Summary of “A new book says married women are miserable. Don’t believe it.”

Women should be wary of marriage – because while married women say they’re happy, they’re lying.
According to behavioral scientist Paul Dolan, promoting his recently released book Happy Every After, they’ll be much happier if they steer clear of marriage and children entirely.
Dolan had misinterpreted one of the categories in the survey, “Spouse absent,” which refers to married people whose partner is no longer living in their household, as meaning the spouse stepped out of the room.
An older article he cited earlier claims that unmarried women have 50% higher mortality rates than married women.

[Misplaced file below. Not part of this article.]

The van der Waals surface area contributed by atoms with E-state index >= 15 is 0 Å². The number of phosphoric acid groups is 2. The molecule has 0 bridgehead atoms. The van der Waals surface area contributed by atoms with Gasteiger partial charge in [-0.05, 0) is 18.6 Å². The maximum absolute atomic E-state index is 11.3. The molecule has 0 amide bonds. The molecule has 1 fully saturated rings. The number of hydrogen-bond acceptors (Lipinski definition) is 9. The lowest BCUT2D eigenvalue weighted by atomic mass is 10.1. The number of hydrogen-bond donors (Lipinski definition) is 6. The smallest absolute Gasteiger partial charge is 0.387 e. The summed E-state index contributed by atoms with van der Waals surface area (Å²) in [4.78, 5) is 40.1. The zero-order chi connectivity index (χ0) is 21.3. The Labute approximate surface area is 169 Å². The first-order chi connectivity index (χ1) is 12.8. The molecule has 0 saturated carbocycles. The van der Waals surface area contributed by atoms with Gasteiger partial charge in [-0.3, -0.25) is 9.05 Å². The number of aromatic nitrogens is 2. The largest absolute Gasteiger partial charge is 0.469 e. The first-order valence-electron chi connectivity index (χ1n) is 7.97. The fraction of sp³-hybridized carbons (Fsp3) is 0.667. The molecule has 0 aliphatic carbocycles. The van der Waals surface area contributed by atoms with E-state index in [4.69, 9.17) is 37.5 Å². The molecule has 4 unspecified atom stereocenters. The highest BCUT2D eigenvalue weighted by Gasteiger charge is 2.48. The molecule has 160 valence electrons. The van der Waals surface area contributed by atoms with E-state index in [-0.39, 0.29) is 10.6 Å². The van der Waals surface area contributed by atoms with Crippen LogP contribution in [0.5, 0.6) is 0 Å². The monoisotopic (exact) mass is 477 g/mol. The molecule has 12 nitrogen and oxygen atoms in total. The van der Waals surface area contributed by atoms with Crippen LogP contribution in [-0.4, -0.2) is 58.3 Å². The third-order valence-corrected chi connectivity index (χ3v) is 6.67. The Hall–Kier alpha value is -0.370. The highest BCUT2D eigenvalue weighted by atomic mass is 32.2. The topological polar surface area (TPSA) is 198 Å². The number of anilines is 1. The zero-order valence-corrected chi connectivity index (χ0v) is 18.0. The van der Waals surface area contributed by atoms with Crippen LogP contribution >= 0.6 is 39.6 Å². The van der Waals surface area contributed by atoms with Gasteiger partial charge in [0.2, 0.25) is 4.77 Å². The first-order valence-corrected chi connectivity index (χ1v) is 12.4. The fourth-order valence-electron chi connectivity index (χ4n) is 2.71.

In May, author Naomi Wolf learned of a serious mistake in a live, on-air interview about her forthcoming book Outrages: Sex, Censorship and the Criminalization of Love.
Earlier this year, former New York Times editor Jill Abramson’s book Merchants of Truth was discovered to contain passages copied from other authors, and alleged to be full of simple factual errors as well.
Around the same time, I noticed that a statistic in the New York Times Magazine and in Clive Thompson’s upcoming book Coders was drawn from a study that doesn’t seem to really exist.
In response to the embarrassing retractions and failed replications associated with the replication crisis, more researchers are publishing their data and encouraging their colleagues to publish their data.

The orginal article.